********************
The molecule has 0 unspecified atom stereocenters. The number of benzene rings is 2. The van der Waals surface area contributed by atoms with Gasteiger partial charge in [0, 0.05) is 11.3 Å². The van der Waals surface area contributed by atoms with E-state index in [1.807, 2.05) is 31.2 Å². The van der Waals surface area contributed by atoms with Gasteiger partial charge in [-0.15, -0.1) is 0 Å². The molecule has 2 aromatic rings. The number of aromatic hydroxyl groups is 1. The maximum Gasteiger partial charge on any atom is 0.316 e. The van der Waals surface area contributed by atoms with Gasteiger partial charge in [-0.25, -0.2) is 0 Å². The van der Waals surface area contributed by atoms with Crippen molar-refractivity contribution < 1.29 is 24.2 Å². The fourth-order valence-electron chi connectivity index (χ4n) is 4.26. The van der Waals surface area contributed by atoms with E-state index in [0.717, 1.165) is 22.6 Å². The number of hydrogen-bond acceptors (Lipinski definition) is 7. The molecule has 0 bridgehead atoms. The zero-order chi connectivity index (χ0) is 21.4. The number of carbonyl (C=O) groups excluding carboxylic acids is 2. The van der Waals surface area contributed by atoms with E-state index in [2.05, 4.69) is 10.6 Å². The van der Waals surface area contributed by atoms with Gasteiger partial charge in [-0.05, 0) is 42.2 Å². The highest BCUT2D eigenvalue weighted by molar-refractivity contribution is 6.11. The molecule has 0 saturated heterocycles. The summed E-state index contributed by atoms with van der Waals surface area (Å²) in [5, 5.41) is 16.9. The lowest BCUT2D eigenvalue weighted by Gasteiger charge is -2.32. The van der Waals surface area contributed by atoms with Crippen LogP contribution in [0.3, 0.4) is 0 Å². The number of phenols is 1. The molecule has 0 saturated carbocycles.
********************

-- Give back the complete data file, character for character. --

The molecule has 0 unspecified atom stereocenters. The number of benzene rings is 2. The van der Waals surface area contributed by atoms with Gasteiger partial charge in [0, 0.05) is 11.3 Å². The van der Waals surface area contributed by atoms with E-state index in [1.807, 2.05) is 31.2 Å². The van der Waals surface area contributed by atoms with Gasteiger partial charge in [-0.15, -0.1) is 0 Å². The molecule has 2 aromatic rings. The number of aromatic hydroxyl groups is 1. The maximum Gasteiger partial charge on any atom is 0.316 e. The van der Waals surface area contributed by atoms with Gasteiger partial charge in [-0.25, -0.2) is 0 Å². The van der Waals surface area contributed by atoms with Crippen molar-refractivity contribution < 1.29 is 24.2 Å². The fourth-order valence-electron chi connectivity index (χ4n) is 4.26. The van der Waals surface area contributed by atoms with E-state index in [0.717, 1.165) is 22.6 Å². The number of hydrogen-bond acceptors (Lipinski definition) is 7. The molecule has 0 bridgehead atoms. The zero-order chi connectivity index (χ0) is 21.4. The number of carbonyl (C=O) groups excluding carboxylic acids is 2. The van der Waals surface area contributed by atoms with E-state index in [2.05, 4.69) is 10.6 Å². The van der Waals surface area contributed by atoms with Gasteiger partial charge in [-0.05, 0) is 42.2 Å². The highest BCUT2D eigenvalue weighted by molar-refractivity contribution is 6.11. The molecule has 0 saturated heterocycles. The summed E-state index contributed by atoms with van der Waals surface area (Å²) in [5, 5.41) is 16.9. The lowest BCUT2D eigenvalue weighted by Gasteiger charge is -2.32. The van der Waals surface area contributed by atoms with Crippen LogP contribution in [0.3, 0.4) is 0 Å². The number of phenols is 1. The molecule has 0 saturated carbocycles.